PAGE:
Lack of Content

Content development is a critical area that is too often overlooked. The bulk of existing ICT-based educational material is likely to be in English or of little relevance to education in developing countries (especially at the primary and secondary levels). There is a need to develop original educational content (e.g., radio programs, interactive multimedia learning materials on CD-ROM or DVD, Web-based courses, etc.), adapt existing content, and convert print-based content to digital media.

Negative attitude by the general community

The community leaders who are charged with looking at the interests of a given community are a great barrier to ICT development in secondary schools. The society is reluctant in embracing new technology because they have a negative view on computers as they are made to believe they promote moral degradation in students. This is brought by sites that promote immorality which never cease to catch student’s eyes whenever they are connected to the internet.


The allocation of funds to develop the use of ICT in schools may sometimes not reach the targeted schools because some leaders take that as a channel to embezzle public funds. This is a major challenge in Kenya thus local leaders and school heads cannot be entrusted with enforcing government projects like the implementation of ICT in schools.

Lack of enough computers in schools

Most public schools have many students and few computers which cannot accommodate all students, for example, in some schools you may find that only one computer caters for about fifty students, this makes learning difficult.

Increased moral degradation

Use of computers has greatly impacted negative behavior among students, many students instead of using the computers in learning to use it to chat with friends using the different social media platforms and even use computers in uploading and downloading the wrong material making it a challenge to use computers in learning.

Lack of Qualified Technical support specialists.

Whether provided by in-school staff or external service providers, or both, technical support specialists are essential to the continued viability of ICT use in secondary school. The disturbance by the viruses which distort many programs or make the computer fail to open to view programs requires qualified technical support specialists to maintain, upgrade and service the computers regularly to enhance efficiency in learning. Without on-site technical support, much time and money may be lost due to technical breakdowns.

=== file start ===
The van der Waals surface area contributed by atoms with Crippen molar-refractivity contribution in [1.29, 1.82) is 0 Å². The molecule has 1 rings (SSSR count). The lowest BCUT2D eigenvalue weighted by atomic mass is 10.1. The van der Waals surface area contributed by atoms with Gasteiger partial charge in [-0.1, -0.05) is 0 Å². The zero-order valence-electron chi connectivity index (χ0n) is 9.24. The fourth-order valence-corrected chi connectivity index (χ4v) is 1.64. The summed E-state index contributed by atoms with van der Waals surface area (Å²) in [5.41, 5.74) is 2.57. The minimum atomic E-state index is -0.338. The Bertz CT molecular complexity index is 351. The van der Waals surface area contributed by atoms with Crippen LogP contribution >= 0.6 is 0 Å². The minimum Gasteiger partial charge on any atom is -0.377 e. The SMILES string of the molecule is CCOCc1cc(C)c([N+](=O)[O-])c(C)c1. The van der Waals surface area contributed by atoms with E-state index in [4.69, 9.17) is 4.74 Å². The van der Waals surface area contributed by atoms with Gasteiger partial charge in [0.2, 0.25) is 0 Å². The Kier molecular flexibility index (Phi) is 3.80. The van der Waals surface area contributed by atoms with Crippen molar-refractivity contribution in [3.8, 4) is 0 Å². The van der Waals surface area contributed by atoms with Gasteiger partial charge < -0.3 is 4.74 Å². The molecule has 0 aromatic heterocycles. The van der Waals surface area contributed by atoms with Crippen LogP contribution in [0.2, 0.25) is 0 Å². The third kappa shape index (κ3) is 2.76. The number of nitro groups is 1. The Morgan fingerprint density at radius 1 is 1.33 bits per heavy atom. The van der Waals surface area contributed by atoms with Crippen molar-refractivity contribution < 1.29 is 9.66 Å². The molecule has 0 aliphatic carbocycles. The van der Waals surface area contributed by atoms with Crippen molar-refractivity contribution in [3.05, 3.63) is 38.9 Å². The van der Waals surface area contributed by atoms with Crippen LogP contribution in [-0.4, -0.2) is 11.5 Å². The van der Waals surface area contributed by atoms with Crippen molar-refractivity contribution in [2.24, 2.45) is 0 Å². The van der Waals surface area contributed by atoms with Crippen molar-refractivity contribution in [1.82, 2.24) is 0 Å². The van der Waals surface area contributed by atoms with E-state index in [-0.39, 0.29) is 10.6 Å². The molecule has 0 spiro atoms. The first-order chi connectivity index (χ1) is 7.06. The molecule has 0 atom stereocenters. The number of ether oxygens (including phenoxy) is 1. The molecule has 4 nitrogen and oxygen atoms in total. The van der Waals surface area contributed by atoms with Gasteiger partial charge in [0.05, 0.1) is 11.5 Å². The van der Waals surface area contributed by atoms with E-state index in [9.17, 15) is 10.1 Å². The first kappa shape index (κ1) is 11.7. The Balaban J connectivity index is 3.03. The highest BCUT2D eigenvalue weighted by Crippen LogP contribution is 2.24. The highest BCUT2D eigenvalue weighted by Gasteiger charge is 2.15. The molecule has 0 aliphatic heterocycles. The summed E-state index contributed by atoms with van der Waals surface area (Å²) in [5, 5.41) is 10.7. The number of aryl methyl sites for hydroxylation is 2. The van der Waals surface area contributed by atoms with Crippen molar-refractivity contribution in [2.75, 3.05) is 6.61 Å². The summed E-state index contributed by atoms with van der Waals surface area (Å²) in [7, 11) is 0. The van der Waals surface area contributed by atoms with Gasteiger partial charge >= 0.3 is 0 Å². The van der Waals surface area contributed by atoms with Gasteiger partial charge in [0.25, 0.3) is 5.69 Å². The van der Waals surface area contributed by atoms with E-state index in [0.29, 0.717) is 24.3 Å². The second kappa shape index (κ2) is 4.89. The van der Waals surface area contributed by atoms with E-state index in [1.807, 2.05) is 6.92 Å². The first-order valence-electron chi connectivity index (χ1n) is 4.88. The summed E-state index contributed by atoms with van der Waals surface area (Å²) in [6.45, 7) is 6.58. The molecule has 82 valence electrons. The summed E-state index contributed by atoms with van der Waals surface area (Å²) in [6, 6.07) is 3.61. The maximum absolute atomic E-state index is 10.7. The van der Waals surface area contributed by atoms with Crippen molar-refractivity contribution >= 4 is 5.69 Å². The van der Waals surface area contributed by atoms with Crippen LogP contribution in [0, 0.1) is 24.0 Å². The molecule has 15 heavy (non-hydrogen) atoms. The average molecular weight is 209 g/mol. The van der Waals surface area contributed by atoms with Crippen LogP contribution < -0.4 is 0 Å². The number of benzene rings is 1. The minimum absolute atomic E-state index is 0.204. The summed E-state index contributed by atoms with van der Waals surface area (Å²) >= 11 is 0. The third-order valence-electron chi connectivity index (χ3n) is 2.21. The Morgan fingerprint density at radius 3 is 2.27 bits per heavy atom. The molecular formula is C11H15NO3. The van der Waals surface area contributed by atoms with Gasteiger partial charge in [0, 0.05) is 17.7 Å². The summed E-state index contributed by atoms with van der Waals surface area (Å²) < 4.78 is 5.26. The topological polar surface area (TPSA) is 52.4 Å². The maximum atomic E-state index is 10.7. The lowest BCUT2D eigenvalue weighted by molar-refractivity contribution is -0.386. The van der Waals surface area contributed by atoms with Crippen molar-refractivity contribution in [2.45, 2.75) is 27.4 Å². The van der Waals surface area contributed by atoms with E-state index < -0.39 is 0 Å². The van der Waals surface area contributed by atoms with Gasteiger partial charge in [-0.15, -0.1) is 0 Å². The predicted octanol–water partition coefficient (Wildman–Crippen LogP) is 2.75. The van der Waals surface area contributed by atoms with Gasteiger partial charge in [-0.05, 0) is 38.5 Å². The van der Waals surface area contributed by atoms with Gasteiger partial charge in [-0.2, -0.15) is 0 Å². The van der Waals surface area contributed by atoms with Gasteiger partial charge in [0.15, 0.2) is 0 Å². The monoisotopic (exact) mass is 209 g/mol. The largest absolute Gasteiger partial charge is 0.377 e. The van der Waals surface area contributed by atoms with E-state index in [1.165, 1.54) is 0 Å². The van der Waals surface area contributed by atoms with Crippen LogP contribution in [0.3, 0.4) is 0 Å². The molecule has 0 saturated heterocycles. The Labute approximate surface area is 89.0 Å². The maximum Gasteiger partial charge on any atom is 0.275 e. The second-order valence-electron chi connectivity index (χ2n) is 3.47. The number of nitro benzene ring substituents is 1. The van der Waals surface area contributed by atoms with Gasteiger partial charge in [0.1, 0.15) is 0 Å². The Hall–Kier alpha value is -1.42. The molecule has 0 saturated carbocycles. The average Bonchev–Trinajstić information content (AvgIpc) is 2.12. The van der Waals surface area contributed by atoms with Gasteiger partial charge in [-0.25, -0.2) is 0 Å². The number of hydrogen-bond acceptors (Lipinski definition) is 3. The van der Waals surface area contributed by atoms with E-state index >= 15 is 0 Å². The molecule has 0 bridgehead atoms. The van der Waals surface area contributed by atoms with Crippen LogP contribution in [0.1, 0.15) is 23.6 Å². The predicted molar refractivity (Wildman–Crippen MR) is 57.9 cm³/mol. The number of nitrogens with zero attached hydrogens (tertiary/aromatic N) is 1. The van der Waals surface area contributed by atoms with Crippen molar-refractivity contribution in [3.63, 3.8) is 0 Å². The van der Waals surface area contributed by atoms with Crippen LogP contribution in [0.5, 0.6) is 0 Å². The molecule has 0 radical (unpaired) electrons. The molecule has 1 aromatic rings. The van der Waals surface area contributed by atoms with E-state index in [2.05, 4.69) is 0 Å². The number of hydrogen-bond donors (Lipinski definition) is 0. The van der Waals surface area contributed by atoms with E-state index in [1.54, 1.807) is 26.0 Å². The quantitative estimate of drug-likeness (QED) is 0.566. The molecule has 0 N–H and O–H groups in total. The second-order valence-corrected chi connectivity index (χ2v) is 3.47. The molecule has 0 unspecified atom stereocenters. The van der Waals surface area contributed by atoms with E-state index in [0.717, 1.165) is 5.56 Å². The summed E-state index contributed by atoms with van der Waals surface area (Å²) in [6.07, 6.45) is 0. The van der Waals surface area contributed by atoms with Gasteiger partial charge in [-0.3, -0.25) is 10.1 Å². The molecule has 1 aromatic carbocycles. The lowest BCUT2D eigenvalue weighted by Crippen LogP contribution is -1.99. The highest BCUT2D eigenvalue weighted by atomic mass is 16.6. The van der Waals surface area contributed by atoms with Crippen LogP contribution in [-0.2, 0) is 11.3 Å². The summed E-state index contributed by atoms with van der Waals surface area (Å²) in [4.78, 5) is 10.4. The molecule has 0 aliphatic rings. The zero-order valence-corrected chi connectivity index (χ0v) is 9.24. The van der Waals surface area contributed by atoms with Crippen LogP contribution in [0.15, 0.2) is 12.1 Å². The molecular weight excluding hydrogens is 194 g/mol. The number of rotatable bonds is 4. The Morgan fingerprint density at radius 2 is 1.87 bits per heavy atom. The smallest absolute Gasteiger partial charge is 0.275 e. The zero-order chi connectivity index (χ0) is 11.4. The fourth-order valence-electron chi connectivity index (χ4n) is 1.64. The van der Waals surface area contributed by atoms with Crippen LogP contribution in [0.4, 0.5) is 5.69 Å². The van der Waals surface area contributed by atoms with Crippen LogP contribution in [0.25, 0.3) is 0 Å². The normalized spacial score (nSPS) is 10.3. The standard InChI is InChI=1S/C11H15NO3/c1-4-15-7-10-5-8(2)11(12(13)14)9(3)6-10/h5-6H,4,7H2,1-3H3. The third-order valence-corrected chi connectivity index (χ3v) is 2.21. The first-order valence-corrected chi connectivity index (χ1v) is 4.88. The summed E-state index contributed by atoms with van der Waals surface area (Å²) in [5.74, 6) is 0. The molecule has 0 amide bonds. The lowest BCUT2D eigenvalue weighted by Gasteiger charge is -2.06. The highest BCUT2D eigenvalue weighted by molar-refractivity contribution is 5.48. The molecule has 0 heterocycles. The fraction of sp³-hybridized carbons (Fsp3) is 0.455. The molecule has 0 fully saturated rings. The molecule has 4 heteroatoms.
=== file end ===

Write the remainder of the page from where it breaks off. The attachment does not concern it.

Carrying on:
Supply of qualified ICT teachers is a major challenge in the process of implementing ICT in secondary schools. Most of the schools do not have enough staff competent in ICT and therefore are not able to effectively implement ICT. More ICT teachers should be employed and be trained on the basics of ICT use in teaching and learning. In-service courses should be arranged regularly to enable teachers to acquire the necessary ICT skills that are important in the process of teaching and learning.

From the challenges, it is evident that generally, electricity supply is a barrier to ICT implementation in schools. In such situations, there is a likelihood of limited rural electrification or frequent power disruptions and this could slow down the pace of ICT implementation in schools. It is therefore recommended that such schools should be supplied with electrical power to enable them to effectively harness the use of ICT in education. Alternative sources of power such as generators, solar technology and batteries should be explored in the absence of the electric power.

The high cost of acquisition and maintenance of ICT equipment is a barrier that has continued to constrain the adoption and integration of ICT in schools in Kenya. It is pointed out that transportation of imported equipment, tariffs charged for electricity adds to the cost thus making ICT unfordable to many schools. The government should review amount charged on the importation of ICT equipment thus making it affordable and easy to acquire them or adopting measures such as locally assembling education software as well as exploiting alternative technologies to avoid over-reliance on costly imported software and hardware.